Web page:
Frightening rise in children checking into rehab for drink and drug addiction, experts warn
PUBLISHED: 17:42 20 March 2019
Thousands of children across the eastern region are admitted to hospital for drink and drug abuse, as warnings come from experts there is a “frightening” rise in young addicts checking into rehab..
In Cambridge there were 152 young people admitted to hospital for alcohol related abuse.
There were 183 admitted for substance misuse admissions.
In Peterborough there were 34 young people admitted for alcohol abuse and 85 for substance misuse.
Public Health England has revealed in its 2019 Child Health report that shows more than 4,000 young people living in the eastern region were admitted to hospitals for drink and drug abuse, the second highest regional rate reported.
The children admitted to hospital because of alcohol abuse were all under the age of 18, whilst those admitted for substance misuse were aged 15-24.
The news comes at a time when leading private addiction treatment firm UKAT has announced a staggering 185 per cent rise in the number of young addicts checking into rehab in the last three years.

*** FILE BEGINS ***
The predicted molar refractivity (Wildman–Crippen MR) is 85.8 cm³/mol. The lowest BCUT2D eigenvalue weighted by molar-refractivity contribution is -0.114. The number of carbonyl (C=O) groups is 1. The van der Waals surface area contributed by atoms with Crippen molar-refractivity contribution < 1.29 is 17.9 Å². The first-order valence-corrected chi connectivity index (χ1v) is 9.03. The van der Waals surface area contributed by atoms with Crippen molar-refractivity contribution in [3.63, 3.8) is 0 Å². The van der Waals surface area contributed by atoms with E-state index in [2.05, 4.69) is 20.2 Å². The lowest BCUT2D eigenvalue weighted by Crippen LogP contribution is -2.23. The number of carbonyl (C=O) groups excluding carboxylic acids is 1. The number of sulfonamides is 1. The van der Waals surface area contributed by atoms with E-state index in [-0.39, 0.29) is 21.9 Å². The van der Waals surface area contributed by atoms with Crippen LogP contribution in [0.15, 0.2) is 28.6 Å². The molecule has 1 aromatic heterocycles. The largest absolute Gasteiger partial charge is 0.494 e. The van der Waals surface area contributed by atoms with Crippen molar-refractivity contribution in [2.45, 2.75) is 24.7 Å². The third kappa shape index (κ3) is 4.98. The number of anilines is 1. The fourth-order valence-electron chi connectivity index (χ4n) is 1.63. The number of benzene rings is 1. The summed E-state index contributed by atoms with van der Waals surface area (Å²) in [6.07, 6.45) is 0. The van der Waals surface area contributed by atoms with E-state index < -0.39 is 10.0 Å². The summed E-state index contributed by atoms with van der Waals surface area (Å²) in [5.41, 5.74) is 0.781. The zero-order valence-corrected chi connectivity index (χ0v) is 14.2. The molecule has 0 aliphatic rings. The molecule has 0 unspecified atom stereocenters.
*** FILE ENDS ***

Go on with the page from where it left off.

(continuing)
Eytan Alexander, chief executive of UKAT, said more pressure should be put on parents to have open and honest conversations with their children.
He said: “Prevention should be the priority in tackling the rise of drink and drug misuse amongst children in order to avoid the beast which is addiction developing in later life.
“It is imperative that parents living across the South East address the topic of drugs and alcohol early on with their children.
“Be informed and be clear. Discuss the harmful effects of alcohol and drugs on the body as well as the legal consequences associated with them.
“Do this for them whilst they’re young and we could start to see these numbers lowering.”
In 2015, UKAT treated 93 patients aged 21 or under for substance based addictions, jumping dramatically to 266 in 2018.
The report also reveals a link between alcohol-attributable hospital admissions in both males and females with teenage pregnancy and sexually transmitted infections as well as a link between young people who use recreational drugs with suicide, depression and disruptive behaviour disorders.
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